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For the first thousand years of its history, Ireland was shaped by its monasteries and its wars. The artistic flourishing of the monasteries has received a good deal of attention, but the violent and varied wars have in recent years gone unremembered. In Wars of the Irish Kings, David Willis McCullough has turned back to the earliest accounts of these struggles to present a rich tapestry of Ireland's fight for its identity. Beginning with the legends of ancient wars and warriors, moving through a time when history and storytelling were not separate crafts, into a time when history was as much propaganda as fact, Wars of the Irish Kings tells of tribal battles, foreign invasions, Viking raids, family feuds, wars between rival Irish kingdoms, and wars of rebellion against the English. This collection is peopled with familiar names: Cuchulain, Finn MacCool, Brian Boru, Mad King Sweeney, Strongbow, Edward and Robert Bruce, Queen Elizabeth I and Lord Essex, Hugh O'Donnell, and Hugh O'Neill. Battles formed the legends and history of the land: the Da Dannan meet the Fir Bolgs near Sligo, Brian Boru faces the Vikings at Clontarf in Dublin Bay, High King Rory O'Connor confronts the English invaders near Waterford, O'Briens battle the English (and other O'Briens) at Dysert O'Dea near Limerick, guns are carried for the first time in battle at Knockdoe near Galway, the Bruces from Scotland and their Irish allies overwhelm the English at Connor in Ulster, and Hugh O'Neill ambushes General Bagenal near Armagh. The book ends near Cork in 1601 when the English defeat O'Neill and his Spanish allies at Kinsale. Common people as well as kings appear in these pages. A foot soldier in the early days of gunpowder accidentally sets off a disastrous explosion, a harper's disembodied head is sent by error to the king of England, who displays it as that of the king of Ireland, and a Welsh camp follower named Alice is given the job of executing Irish captives during the English invasion. The sources for these stories and many more range from ancient manuscripts telling of mythical battles to a seventeenth-century siege diary. There are excerpts from such Irish literary masterpieces as The Cattle Raid of Cooley (The Tain), the monumental Annals of the Four Masters, passages from Gerald of Wales's account of the English conquest in the twelfth century, pages from an Icelandic saga, and even a blistering letter from Queen Elizabeth I to her inept commander in Ireland ("You do but piece up a hollow peace . . . "). The result is a surprisingly immediate and stunning portrait of an all-but-forgotten time that forged the Ireland to come. From the Hardcover edition.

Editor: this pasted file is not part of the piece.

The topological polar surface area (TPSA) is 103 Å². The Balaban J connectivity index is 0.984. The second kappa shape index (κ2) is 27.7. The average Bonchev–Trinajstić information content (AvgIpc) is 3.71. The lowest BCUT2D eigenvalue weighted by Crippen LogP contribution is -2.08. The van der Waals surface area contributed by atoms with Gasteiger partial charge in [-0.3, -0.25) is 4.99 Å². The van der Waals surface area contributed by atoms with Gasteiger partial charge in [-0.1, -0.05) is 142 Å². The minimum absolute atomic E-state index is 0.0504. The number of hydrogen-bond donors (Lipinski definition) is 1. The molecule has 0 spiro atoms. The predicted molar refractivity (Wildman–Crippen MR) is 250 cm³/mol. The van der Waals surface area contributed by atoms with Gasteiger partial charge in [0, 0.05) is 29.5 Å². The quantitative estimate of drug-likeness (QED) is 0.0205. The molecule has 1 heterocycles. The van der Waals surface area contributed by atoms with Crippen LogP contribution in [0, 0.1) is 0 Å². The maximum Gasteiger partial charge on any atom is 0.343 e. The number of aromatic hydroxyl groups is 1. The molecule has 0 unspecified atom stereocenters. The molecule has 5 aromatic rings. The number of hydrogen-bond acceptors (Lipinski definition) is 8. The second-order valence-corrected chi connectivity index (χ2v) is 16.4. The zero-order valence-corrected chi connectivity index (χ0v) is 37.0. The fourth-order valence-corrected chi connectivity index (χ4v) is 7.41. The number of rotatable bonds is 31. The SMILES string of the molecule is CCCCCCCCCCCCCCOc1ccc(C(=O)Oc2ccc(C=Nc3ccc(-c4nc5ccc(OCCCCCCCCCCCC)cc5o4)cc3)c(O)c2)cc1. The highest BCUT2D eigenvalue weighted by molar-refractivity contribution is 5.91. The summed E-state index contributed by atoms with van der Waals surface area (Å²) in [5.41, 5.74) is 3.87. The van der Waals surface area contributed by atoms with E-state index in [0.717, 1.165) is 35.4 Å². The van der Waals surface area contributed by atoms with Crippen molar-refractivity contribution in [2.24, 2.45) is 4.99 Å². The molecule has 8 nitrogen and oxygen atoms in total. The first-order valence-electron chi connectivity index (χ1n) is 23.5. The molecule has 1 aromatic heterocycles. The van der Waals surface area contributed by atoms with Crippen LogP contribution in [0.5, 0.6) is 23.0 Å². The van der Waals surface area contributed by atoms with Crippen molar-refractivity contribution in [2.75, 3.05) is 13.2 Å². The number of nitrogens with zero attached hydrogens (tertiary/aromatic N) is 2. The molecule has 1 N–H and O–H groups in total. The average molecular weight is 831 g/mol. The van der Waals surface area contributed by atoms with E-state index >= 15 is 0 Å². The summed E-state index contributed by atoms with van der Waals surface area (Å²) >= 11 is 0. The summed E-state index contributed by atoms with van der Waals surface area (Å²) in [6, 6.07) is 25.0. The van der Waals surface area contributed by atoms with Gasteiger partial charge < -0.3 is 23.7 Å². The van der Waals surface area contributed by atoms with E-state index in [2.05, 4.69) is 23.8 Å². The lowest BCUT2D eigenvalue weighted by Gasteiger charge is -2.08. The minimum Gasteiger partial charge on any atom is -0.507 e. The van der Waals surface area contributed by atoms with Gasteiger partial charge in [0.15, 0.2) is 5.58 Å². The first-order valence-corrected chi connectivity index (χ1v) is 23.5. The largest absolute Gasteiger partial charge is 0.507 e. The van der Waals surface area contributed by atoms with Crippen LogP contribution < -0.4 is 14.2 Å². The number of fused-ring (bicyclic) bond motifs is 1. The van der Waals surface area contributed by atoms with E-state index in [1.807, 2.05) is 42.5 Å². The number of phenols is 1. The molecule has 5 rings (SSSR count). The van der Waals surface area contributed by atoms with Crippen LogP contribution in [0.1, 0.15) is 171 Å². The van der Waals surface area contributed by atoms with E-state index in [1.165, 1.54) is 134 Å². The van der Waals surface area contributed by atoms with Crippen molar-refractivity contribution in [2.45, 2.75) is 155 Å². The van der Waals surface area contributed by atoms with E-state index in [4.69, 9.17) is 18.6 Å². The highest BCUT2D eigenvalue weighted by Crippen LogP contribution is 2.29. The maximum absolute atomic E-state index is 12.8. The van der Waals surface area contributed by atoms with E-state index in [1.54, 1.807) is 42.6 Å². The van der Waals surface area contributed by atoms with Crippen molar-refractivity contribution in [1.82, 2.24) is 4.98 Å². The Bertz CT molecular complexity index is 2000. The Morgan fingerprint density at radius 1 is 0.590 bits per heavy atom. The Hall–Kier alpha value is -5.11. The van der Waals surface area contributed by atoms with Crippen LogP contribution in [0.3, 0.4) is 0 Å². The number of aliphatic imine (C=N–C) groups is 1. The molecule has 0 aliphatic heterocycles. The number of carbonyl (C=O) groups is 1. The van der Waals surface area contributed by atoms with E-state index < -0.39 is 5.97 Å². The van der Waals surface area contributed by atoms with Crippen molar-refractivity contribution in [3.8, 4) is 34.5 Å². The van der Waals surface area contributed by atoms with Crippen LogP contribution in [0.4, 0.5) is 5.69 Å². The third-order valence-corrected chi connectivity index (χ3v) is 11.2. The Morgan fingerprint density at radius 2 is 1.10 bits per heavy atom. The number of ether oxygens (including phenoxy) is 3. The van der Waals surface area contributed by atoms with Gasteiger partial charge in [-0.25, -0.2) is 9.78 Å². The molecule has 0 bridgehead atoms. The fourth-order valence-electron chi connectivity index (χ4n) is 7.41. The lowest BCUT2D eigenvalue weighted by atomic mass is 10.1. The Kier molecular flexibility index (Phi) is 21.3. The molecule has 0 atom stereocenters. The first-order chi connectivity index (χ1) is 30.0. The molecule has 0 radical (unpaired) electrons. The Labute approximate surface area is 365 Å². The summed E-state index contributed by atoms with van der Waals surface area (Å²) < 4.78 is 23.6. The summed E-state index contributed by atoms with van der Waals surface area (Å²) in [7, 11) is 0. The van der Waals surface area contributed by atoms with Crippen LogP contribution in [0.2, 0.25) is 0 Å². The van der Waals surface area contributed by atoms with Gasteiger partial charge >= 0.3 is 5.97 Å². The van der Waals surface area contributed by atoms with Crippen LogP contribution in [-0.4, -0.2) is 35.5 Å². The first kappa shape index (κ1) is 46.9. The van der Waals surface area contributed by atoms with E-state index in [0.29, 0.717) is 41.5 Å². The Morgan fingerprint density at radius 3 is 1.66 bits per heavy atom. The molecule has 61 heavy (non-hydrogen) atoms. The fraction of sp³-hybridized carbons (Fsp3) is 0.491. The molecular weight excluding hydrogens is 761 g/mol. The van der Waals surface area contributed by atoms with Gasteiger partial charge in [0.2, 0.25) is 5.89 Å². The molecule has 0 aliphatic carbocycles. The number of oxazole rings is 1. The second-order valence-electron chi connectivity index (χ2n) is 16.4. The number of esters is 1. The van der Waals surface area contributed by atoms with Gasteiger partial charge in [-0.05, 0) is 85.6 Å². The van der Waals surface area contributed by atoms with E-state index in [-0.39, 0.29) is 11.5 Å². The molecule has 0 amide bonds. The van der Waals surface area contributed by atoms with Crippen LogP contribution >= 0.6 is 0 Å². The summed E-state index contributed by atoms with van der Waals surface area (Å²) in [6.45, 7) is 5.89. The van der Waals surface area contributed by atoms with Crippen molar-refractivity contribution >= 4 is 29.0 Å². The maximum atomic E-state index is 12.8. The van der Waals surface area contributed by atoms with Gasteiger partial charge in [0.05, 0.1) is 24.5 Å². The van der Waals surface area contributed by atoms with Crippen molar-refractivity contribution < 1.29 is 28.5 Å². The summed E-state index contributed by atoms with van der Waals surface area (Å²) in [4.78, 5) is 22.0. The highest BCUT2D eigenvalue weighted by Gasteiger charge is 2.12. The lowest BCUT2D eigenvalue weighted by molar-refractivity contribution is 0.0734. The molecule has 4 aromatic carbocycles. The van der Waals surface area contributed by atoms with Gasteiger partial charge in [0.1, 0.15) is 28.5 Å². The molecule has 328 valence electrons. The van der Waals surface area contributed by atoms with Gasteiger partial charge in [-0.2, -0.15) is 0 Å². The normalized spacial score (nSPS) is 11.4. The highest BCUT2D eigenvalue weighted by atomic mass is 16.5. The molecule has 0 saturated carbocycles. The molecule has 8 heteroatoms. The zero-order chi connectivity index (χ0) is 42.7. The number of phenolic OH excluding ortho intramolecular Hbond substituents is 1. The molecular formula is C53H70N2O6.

The Way It Was